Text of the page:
Who's Afraid of Shadow IT?

One of the biggest disruptions in the IT world is the quantity and quality of SaaS tools. From email, office applications, and storage, to source control, phone systems, and infrastructure, it has never been easier to use the best-in-breed products and scale when your business does. As empowering as these tools are, there is a risk to adopting SaaS that might not be immediately apparent. Shadow IT is any system or service used inside of a company without explicit approval and deployed using non-IT resources. It was born out of business necessity - the need to be agile and adapt to change. The Shadow IT movement is here, and it isn't going anywhere any time soon.

How Did We Get Here?

SaaS tools have steadily become more professional and reliable. They usually have a mobile-first approach that gives them the ultimate flexibility of using the product on a phone, tablet, or laptop. Businesses have been more relaxed on BYOD, allowing employees to do company work on any device, which has fueled the adoption of unauthorized IT systems. Add in the perception of IT as a "blocker" and you can see why it's easier for an employee to sign up for a service to fill a business need than to go through IT.

How to Detect Shadow IT

Detecting Shadow IT can be difficult, but communication can go a long way in getting employees and departments to voluntarily disclose their unsanctioned usage of cloud products. One key is to understand company processes; this will often reveal the cloud services in use. Additionally you may need to employ education and even amnesty, as some departments may not even know what they're doing is risky.

The other techniques for discovering the extent of your shadow IT problem are technical in nature. You can approach discovery from the cloud itself by using a Cloud Access Security Broker (CASB) that provides app discovery. App discovery is also an available feature in some layer-7 aware networking equipment. Finally you could implement tools like ntop for web traffic analysis, by focusing on usage patterns.

While discovery is important, it may take some time to migrate users and departments to sanctioned cloud services, if it can happen at all — but by knowing which products are in-use, you can at least implement policies to mitigate risk. There are CASB providers, like Adallom, who specialize in providing very granular controls over business SaaS applications with such tools as anomalous behavior detection, permissions management, and more. Risk can also be mitigated by monitoring endpoint security compliance. OPSWAT Gears is able to monitor or manage everything on the endpoint from the state of the installed antivirus, to whether or not the operating system is fully patched. Because Gears works no matter where endpoints are located or how they are connected, it can be integrated with a CASB like Adallom for policy enforcement. This is similar to how NAC and SSL VPN have been traditionally used to secure Intranet resources.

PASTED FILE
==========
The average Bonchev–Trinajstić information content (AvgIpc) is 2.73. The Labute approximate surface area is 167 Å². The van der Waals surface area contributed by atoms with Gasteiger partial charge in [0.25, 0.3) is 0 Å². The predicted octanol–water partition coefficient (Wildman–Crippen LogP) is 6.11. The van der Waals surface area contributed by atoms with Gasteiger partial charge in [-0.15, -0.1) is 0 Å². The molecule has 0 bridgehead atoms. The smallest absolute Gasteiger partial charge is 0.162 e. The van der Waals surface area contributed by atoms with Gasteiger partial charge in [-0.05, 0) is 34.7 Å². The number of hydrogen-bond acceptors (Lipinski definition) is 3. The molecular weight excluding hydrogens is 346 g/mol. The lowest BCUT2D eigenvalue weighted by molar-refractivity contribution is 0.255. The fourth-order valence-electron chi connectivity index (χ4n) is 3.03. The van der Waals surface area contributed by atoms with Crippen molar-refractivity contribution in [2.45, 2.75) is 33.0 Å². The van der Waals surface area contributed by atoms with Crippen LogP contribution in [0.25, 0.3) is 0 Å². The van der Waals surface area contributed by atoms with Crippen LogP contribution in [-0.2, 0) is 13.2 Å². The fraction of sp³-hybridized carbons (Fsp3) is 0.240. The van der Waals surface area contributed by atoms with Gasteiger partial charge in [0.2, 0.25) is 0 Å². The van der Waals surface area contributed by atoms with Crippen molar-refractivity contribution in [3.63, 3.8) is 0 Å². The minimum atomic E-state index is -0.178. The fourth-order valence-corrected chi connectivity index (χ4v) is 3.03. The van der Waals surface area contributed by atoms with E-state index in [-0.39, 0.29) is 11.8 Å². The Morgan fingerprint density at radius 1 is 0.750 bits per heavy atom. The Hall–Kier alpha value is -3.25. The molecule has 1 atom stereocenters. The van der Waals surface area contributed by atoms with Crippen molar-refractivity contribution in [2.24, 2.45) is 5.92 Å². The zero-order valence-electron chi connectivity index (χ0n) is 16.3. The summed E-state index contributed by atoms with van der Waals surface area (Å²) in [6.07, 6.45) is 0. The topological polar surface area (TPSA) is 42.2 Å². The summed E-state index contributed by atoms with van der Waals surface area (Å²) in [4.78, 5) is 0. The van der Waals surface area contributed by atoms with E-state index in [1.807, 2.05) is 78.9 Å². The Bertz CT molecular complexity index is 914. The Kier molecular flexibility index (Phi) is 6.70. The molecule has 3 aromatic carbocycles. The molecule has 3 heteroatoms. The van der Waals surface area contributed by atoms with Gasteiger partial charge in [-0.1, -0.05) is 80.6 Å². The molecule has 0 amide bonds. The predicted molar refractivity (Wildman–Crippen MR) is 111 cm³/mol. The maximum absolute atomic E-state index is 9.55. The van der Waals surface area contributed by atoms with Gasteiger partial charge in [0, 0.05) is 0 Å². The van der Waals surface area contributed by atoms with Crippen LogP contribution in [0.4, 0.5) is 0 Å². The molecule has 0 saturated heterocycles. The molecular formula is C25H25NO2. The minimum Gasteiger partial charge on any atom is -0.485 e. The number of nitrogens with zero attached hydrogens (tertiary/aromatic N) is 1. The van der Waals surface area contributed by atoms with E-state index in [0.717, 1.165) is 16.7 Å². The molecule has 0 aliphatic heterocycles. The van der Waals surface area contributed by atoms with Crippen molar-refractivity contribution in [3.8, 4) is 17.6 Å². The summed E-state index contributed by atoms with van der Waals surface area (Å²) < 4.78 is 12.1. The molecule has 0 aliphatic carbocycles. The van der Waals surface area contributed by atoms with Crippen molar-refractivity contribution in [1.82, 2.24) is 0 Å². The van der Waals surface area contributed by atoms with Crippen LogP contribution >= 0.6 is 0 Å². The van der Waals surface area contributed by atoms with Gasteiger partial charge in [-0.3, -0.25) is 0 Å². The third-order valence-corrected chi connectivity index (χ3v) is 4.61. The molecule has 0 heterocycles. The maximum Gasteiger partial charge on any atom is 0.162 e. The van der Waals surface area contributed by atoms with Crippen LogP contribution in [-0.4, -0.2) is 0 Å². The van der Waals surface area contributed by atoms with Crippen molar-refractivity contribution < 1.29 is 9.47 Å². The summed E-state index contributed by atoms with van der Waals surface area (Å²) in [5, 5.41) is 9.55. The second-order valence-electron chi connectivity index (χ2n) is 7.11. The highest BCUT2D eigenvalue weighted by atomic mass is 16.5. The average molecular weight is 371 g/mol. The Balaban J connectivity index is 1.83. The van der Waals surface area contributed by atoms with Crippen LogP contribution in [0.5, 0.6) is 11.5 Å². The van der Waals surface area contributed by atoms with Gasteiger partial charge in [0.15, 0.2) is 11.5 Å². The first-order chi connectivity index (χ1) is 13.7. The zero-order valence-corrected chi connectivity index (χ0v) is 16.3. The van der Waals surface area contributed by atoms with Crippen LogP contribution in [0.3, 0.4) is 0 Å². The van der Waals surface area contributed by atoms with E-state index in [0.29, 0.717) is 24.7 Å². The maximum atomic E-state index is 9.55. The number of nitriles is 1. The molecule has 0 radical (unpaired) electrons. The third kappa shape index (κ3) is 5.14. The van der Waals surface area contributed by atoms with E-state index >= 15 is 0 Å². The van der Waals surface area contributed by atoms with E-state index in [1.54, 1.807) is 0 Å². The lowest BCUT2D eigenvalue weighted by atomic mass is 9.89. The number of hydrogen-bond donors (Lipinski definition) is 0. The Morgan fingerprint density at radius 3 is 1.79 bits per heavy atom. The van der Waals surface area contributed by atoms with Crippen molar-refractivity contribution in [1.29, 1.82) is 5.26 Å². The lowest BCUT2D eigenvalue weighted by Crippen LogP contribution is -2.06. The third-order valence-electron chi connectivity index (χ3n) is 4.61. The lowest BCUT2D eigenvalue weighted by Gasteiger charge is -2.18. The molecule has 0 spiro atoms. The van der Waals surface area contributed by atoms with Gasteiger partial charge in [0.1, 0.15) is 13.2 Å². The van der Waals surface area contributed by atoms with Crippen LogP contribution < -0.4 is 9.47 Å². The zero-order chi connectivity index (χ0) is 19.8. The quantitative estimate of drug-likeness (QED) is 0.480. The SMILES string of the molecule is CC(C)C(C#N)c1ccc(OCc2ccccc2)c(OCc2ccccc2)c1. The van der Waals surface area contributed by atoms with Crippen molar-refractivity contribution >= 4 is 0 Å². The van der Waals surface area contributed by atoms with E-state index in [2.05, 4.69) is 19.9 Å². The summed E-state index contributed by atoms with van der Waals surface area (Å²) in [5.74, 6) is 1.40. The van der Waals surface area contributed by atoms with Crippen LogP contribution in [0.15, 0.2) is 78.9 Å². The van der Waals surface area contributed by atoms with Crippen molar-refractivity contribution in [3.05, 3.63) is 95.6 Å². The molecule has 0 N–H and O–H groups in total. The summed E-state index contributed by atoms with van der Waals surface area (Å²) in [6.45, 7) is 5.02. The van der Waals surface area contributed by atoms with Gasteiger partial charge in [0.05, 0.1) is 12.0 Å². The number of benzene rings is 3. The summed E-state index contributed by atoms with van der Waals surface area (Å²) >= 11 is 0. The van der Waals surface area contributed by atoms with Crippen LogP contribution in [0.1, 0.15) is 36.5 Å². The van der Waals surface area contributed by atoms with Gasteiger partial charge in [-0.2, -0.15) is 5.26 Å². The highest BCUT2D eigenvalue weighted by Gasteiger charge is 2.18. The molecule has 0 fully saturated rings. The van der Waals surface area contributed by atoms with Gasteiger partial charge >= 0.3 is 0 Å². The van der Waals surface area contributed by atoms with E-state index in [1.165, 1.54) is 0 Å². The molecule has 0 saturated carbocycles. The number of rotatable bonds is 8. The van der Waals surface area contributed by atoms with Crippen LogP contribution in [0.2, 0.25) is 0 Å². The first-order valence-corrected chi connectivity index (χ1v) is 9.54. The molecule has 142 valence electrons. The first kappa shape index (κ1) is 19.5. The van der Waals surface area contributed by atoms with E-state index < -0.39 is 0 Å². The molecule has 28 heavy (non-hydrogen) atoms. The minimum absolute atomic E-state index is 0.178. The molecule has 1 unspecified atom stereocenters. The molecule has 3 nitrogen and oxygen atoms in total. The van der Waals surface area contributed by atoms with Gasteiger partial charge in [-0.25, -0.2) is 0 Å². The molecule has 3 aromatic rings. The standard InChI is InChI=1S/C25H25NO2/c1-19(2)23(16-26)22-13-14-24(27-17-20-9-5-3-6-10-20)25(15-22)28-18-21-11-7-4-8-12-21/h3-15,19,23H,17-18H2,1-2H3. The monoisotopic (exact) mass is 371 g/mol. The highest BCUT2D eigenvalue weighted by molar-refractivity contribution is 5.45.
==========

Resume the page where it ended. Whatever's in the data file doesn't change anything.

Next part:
Finding the Best Cloud Technologies

At OPSWAT, we embrace judicious usage of cloud technologies. Not all tools are created equal, so we usually have evaluation bake-offs, which involve development and operations weighing in on the values of the tools. It may be hard to let go of the control of the systems and embrace the change, but SaaS companies are able to do things to scale and they are the experts in that particular service, the most forward thinking on their offering.

In my role as the Director of Cloud Operations, I often work with one of our development managers. We are constantly discussing new cloud offerings and tools in order to find a solution that will make things easier for our Development and DevOps teams. During one of our standing meetings, it came up that he wanted to do an analysis of thousands of files totaling around a terabyte of flat file logs. I started to think about the Hadoop cluster I would have setup and the creation of instances on my VMware cluster and giving him enough storage to play around and a reporting server for him. This was a pretty sizable undertaking, but knowing that this was a one-off research assignment, we instead used Amazon's Elastic MapReduce. It took about a day to write up the script to build out the proof of concept, get our results, and tear it down - all for only $16.